MEITS is a major interdisciplinary research project funded under the AHRC Open World Research Initiative. Linguistic competence in more than one language – being multilingual – sits at the heart of the study of modern languages and literatures, distinguishing it from cognate disciplines. Through six interlocking research strands we investigate how the insights gained from stepping outside a single language, culture and mode of thought are vital to individuals and societies.
Monday 17th June saw the launch of ‘We Are Multilingual’ (WAM), a website of free resources for languages teachers. Over 60 teachers and PGCE students attended the event which was held at the Faculty of Education, Cambridge.READ ARTICLE
Friday, 14th June saw the launch of the latest of the MEITS projects with 12 Student Language Ambassadors (Cambridge undergraduates studying languages from all 4 years) attending a training session at Murray Edwards College, Cambridge.READ ARTICLE
LSP publishes high-quality peer-reviewed language research in accessible and non-technical language to promote policy engagement and provide expertise to policy makers, journalists and stakeholders in education, health, business and elsewhere.
Language underpins every aspect of human activity, social, economic and cultural. Insights from language and linguistics research can improve policy making and have the potential to impact on a wide range of areas of public life.
LSP promotes the multidisciplinarity of linguistics and language research and welcomes contributions from diverse disciplines including, but not restricted to, linguistics, modern languages, cultural studies, cognitive science, developmental linguistics and psychology, sociolinguistics, corpus and computational linguistics, education, health sciences, psychology and neuroscience. For information on how to submit a paper, please see our Editorial Guidelines.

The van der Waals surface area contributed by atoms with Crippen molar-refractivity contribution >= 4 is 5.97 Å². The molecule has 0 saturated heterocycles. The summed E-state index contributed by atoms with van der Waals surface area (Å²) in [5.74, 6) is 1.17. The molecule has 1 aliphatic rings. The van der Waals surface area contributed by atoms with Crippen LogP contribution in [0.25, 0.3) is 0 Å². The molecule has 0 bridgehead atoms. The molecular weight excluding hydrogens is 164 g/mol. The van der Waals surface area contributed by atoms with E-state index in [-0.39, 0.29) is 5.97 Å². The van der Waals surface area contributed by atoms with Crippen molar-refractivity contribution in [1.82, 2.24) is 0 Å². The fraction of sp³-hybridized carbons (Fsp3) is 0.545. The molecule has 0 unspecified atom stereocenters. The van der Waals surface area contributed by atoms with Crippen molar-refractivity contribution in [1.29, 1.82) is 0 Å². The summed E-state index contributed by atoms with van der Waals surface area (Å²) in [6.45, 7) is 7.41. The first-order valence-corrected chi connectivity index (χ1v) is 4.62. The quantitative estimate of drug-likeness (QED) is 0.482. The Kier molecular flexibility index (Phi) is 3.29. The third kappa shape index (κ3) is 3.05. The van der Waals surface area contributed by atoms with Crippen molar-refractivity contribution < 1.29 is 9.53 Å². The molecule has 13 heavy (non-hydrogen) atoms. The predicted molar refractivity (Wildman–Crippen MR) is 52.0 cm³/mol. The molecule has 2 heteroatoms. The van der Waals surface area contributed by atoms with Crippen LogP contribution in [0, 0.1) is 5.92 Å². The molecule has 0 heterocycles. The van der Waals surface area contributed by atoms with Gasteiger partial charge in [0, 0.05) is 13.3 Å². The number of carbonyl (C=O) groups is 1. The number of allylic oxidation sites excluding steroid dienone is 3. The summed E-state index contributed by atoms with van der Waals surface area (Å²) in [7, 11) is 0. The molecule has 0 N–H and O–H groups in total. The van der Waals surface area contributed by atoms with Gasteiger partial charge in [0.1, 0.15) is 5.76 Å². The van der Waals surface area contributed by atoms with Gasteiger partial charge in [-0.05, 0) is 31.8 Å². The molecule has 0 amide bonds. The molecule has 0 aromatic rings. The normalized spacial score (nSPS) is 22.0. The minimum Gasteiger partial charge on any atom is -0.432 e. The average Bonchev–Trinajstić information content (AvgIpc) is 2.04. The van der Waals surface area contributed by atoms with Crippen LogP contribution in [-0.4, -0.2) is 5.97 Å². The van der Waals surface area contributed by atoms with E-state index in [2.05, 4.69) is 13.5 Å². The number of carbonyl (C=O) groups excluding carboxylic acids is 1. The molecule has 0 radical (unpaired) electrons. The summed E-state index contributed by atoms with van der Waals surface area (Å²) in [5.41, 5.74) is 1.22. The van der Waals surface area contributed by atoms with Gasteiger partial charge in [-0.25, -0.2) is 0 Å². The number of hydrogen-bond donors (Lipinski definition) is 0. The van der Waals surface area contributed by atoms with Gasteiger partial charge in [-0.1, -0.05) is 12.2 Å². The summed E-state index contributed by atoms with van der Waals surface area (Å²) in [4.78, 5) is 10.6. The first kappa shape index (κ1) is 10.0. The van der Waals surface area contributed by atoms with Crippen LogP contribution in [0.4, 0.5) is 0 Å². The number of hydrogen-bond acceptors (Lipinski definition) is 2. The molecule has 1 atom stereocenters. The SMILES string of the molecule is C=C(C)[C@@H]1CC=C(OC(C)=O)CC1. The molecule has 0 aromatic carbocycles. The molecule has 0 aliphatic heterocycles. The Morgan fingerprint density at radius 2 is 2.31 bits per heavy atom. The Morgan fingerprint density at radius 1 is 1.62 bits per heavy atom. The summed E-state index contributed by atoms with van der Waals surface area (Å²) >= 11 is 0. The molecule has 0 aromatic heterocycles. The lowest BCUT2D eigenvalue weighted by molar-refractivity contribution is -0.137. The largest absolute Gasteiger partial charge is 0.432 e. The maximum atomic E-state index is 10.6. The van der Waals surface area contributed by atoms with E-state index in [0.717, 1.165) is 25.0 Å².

‘That’s a weird name, what is it in English?’
For anyone with a name that is not easily identifiable as English, you’ve probably heard this before. And as someone whose name doesn’t have a ‘translation’- my name is just my name- it is incredibly frustrating as people try to figure out what my name ‘is’ in another language.READ ARTICLE
For a long time, non-standard varieties of widely-spoken languages, such as regional dialects of English, were stigmatised. On the BBC, regional accents are still rare. But there is evidence that non-standard varieties are beginning to be valued as assets to our cultural diversity. Earlier this year, the New York Times British-Irish Dialect Quiz was a big hit.READ ARTICLE
This week marks the 60th anniversary of one of the most famous and controversial academic lectures in European history: C. P. Snow’s Rede lecture at Cambridge University entitled: “The two cultures”. The lecture is complex and has many interwoven themes, some specifically British, others consciously global, but I think it would be fair to say that at its heart lies C P Snow’s criticism of the lack of respect, interest and knowledge that the “literary” academics have when it comes to science, particularly applied science and technology. The topic has been extensively debated in the context of its intellectual history and subsequent criticism, but my question is a slightly different one: does it still have anything relevant to say to sciences and humanities of our time?READ ARTICLE